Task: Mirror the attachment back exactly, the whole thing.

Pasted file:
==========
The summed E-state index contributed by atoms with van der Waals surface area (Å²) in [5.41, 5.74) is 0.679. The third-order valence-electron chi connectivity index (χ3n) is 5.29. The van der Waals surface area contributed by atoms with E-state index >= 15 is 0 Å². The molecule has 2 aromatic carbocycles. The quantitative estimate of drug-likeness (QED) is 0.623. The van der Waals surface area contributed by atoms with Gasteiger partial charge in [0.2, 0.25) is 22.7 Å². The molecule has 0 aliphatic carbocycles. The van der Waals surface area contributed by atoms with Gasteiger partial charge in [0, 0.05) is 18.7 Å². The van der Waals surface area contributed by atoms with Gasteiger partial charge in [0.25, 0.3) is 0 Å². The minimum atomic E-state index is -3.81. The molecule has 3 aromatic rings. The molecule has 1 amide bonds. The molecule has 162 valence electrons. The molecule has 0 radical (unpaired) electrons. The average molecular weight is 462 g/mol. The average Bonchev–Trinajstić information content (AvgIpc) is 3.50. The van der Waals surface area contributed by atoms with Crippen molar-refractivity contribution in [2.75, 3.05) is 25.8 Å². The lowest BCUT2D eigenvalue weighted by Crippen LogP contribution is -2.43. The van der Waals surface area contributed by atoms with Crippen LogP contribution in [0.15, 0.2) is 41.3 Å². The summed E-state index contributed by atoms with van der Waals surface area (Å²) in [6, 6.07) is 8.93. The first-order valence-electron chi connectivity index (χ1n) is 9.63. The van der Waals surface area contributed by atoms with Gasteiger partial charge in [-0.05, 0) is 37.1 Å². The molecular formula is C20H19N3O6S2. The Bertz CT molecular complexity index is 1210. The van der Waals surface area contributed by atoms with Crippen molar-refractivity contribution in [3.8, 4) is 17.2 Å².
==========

The summed E-state index contributed by atoms with van der Waals surface area (Å²) in [5.41, 5.74) is 0.679. The third-order valence-electron chi connectivity index (χ3n) is 5.29. The van der Waals surface area contributed by atoms with E-state index >= 15 is 0 Å². The molecule has 2 aromatic carbocycles. The quantitative estimate of drug-likeness (QED) is 0.623. The van der Waals surface area contributed by atoms with Gasteiger partial charge in [0.2, 0.25) is 22.7 Å². The molecule has 0 aliphatic carbocycles. The van der Waals surface area contributed by atoms with Gasteiger partial charge in [0, 0.05) is 18.7 Å². The van der Waals surface area contributed by atoms with Gasteiger partial charge in [0.25, 0.3) is 0 Å². The minimum atomic E-state index is -3.81. The molecule has 3 aromatic rings. The molecule has 1 amide bonds. The molecule has 162 valence electrons. The molecule has 0 radical (unpaired) electrons. The average molecular weight is 462 g/mol. The average Bonchev–Trinajstić information content (AvgIpc) is 3.50. The van der Waals surface area contributed by atoms with Crippen molar-refractivity contribution in [2.75, 3.05) is 25.8 Å². The lowest BCUT2D eigenvalue weighted by Crippen LogP contribution is -2.43. The van der Waals surface area contributed by atoms with Crippen LogP contribution in [0.15, 0.2) is 41.3 Å². The summed E-state index contributed by atoms with van der Waals surface area (Å²) in [6, 6.07) is 8.93. The first-order valence-electron chi connectivity index (χ1n) is 9.63. The van der Waals surface area contributed by atoms with Gasteiger partial charge in [-0.05, 0) is 37.1 Å². The molecular formula is C20H19N3O6S2. The Bertz CT molecular complexity index is 1210. The van der Waals surface area contributed by atoms with Crippen molar-refractivity contribution in [3.8, 4) is 17.2 Å².